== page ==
Considering the huge volume of clients the department deals with on a regular basis, Bar News wondered whether all the work in court is done by the department’s lawyers. "No," said Landry. "The enforcement work is performed very effectively by child support officers, who are not lawyers." These non-lawyers get special training, including an appearance before a "moot" court, since they do represent DCSS in actual court settings.

Trends in the Economy

As to how the current economic conditions are affecting collections, Landry says that it is logical that when people are out of work or have to take lower-paying jobs, the child support orders are reduced. "It’s hard—not only is the obligor’s standard of living affected, but the obligee and the children are affected. The division tries to work with both sides for a satisfactory solution."

On another front, the obligor must realize that according to the law, he/she cannot withhold child support as a punishment (of the other party) for not getting his/her court-designated visiting rights. The obligor must return to court to address any such issues and will be held in contempt by failing to obey the child support obligation already in place.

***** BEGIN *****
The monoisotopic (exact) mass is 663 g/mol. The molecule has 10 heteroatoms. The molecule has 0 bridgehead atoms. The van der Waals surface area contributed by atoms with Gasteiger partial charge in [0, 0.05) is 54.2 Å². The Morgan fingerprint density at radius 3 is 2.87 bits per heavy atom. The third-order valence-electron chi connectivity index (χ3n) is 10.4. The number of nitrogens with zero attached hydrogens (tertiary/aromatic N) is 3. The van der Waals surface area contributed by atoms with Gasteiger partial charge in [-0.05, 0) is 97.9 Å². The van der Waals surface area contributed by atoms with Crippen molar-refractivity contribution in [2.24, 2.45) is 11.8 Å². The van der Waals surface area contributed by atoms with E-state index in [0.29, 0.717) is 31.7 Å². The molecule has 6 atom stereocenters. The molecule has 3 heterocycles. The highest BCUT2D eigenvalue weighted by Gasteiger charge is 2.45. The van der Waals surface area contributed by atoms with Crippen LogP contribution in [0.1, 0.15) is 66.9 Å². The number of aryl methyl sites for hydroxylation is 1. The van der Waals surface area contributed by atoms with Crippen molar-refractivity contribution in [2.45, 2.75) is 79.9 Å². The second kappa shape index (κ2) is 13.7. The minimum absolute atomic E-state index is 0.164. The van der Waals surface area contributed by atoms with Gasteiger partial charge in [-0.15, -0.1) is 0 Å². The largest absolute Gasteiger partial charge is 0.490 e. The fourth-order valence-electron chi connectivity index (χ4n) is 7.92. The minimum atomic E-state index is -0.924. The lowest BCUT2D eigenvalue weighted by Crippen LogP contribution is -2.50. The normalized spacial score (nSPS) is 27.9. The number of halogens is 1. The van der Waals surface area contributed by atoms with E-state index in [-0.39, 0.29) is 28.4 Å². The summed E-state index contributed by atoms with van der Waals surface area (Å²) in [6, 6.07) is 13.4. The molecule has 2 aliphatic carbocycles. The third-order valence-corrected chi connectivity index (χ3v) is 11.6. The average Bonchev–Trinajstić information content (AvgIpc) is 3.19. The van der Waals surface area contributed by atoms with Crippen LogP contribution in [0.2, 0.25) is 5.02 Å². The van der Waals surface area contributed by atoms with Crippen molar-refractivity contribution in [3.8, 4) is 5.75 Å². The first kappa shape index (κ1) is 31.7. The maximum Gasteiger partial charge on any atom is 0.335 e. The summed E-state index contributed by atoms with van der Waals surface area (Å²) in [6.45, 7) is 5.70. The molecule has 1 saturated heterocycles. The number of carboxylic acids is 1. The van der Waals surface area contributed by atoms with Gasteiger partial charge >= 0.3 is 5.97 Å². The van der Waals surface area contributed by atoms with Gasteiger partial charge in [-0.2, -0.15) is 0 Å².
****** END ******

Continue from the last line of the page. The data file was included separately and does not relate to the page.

Landry emphasizes that when anyone calls Child Support Legal—attorney or party—he/she will get a "live" voice. "And if the person who answers the phone cannot answer your question, you will always get a call back from someone who can."

As for career opportunities, Landry remarks that attorneys may be unaware of the opportunities within the division, but, "It’s a great place to work," he says. "I think that it is nice to be able to concentrate in one specialty area. And the work is very rewarding."

Contact Kevin Landry at: 271-7816 or online at

Supreme Court Rule 42(9) requires all NH admitted attorneys to notify the Bar Association of any address change, home or office.